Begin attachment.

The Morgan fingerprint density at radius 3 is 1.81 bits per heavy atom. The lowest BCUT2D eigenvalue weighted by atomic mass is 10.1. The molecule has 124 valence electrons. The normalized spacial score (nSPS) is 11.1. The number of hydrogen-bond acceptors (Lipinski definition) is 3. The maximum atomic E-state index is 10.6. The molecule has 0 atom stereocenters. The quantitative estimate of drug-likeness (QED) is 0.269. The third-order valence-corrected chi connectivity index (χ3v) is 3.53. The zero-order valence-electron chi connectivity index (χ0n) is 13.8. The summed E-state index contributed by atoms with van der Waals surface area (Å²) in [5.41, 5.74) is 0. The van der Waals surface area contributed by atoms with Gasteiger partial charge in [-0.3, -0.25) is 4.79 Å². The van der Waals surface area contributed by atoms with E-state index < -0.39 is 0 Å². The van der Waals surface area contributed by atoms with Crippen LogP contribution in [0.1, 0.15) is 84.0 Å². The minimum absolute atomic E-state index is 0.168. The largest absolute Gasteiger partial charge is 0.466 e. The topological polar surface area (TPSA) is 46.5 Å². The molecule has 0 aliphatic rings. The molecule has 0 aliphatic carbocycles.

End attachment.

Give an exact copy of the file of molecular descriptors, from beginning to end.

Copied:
The Morgan fingerprint density at radius 3 is 1.81 bits per heavy atom. The lowest BCUT2D eigenvalue weighted by atomic mass is 10.1. The molecule has 124 valence electrons. The normalized spacial score (nSPS) is 11.1. The number of hydrogen-bond acceptors (Lipinski definition) is 3. The maximum atomic E-state index is 10.6. The molecule has 0 atom stereocenters. The quantitative estimate of drug-likeness (QED) is 0.269. The third-order valence-corrected chi connectivity index (χ3v) is 3.53. The zero-order valence-electron chi connectivity index (χ0n) is 13.8. The summed E-state index contributed by atoms with van der Waals surface area (Å²) in [5.41, 5.74) is 0. The van der Waals surface area contributed by atoms with Gasteiger partial charge in [-0.3, -0.25) is 4.79 Å². The van der Waals surface area contributed by atoms with E-state index < -0.39 is 0 Å². The van der Waals surface area contributed by atoms with Crippen LogP contribution in [0.1, 0.15) is 84.0 Å². The minimum absolute atomic E-state index is 0.168. The largest absolute Gasteiger partial charge is 0.466 e. The topological polar surface area (TPSA) is 46.5 Å². The molecule has 0 aliphatic rings. The molecule has 0 aliphatic carbocycles.